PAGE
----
Home in the Park

Central Park and 5th Avenue

Jon and I were deeply effected by seeing Death of a Salesman on Sunday.  It was both the play and the performance that moved us.  Philip Seymour Hoffman was Willy Loman. And I felt like I knew him.     I saw the family  I grew up in, in the Loman’s.  In the anger and the lies and the voicelessness, and blind love.  The play was written in 1949 and they complained of the same things we complain about today, how nothing lasts as long as it used to, and there are too many people in the world and how our neighborhoods are being destroyed, how we are expendable in the work place, and how devastating getting old can be.

So needless to say,  we weren’t feeling great when the play was over. We were both kinda stunned and yes, I had to keep wiping the tears away. ( I do cry easily, but even Jon’s eyes were wet).  We had dinner and I was asleep by 9 o’clock.  (sleep has always been my way of checking out of life when I need to).

So the next day, we headed to Central Park.  We were still feeling off and decided not to go to the Francesca Woodman photography show at the Guggenheim (I’m not familiar with her work but read she committed suicide when she was 22) thinking we were depressed enough.  Walking through the park, we found ourselves at the Zoo. (I know that Zoos are depressing for some people, but the Central Park Zoo is one of those responsible Zoo’s that make me feel good) Then I realized it wasn’t an accident, but Jon’s plan all along.  Oh magic! sparks! and fireworks!  I fell in love all over again.  We found ourselves smiling and leaving the Loman’s behind.   Most of the animals were hiding or sleeping out of sight, (that’s how you know it’s a responsible Zoo, when you can’t see the animals)  but it’s didn’t matter.  We watched a snow monkey eat a cracker and saw a patch of polar bear fur and sat by the seals (I think they’re really sea lions) as they glided in joyful circles through the water.

One of the barely visible animals at the Zoo

I’m so glad I saw that play, it went deep inside of me and helped me make sense of my world, which great art can do,   but somehow I always find myself going back to the trees and rocks and animals.  I think that’s where I heal, that’s where I’m home.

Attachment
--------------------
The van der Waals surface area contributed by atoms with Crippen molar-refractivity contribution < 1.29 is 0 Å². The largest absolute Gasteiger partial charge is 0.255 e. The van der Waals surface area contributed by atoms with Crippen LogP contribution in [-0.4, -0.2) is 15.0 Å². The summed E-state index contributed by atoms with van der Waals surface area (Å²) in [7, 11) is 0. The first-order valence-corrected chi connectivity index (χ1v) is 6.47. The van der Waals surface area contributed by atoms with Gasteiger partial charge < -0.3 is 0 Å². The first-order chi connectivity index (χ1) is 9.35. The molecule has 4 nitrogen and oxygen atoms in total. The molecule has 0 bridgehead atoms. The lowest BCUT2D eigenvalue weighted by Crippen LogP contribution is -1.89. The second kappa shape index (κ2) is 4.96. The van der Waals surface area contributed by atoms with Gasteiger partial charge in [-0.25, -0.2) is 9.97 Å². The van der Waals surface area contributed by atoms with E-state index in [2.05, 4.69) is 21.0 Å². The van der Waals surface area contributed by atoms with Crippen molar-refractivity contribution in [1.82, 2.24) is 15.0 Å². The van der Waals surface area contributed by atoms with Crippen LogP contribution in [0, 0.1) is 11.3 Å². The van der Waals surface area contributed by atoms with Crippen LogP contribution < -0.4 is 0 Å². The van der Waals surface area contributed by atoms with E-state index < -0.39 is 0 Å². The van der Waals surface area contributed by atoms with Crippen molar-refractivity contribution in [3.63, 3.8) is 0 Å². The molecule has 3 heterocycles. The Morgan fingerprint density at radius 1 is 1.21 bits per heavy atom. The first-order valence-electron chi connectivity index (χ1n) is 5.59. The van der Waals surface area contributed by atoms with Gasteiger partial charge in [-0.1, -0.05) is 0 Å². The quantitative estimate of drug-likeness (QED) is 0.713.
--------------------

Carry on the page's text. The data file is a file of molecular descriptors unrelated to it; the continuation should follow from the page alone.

Central Park Tree and Rock

8 thoughts on “Home in the Park

  1. I know how you feel, Maria, about returning to trees,rocks and animals. I’ve spent the last two weeks sitting in a hospital room in FL with my mom. Each day when my dad and I returned to his house I sat out in the yard and fed peanuts to the squirrels and blue jays. (One of the squirrels takes the peanuts right from my hand. We’ve become friends. lol) The good news is the my mom is home and doing well. In the next week or so I’ll be able to go home to NC and get busy with some “horticultural” therapy in my yard.
    Glad you had a nice trip to NYC. But it’s aways nice to go home, isn’t it?

    1. When I lived on Long Island it was the Canada Geese that brought nature to me like your squirrel and bluejay. I’m glad your Mom is doing better, Donna

  2. When I was much, much younger the Big Apple would have held a higher allure. Now, I’d rather see Lenore and her fellow farm mates. There is something so REAL about about animals and their stories.
    Glad you are both back at the keyboard of ‘life’!

  3. Love it, Maria. Renewing our spirits is so wonderful, especially when you can do it with someone else. I saw Death of a Salesman many years ago with Brian Dennehy and he was very powerful as Willy Loman too. When someone owns the part, you experience their pain. The beauty (and downfall) of great theatre. But look where it took you – to a MUCH better place!

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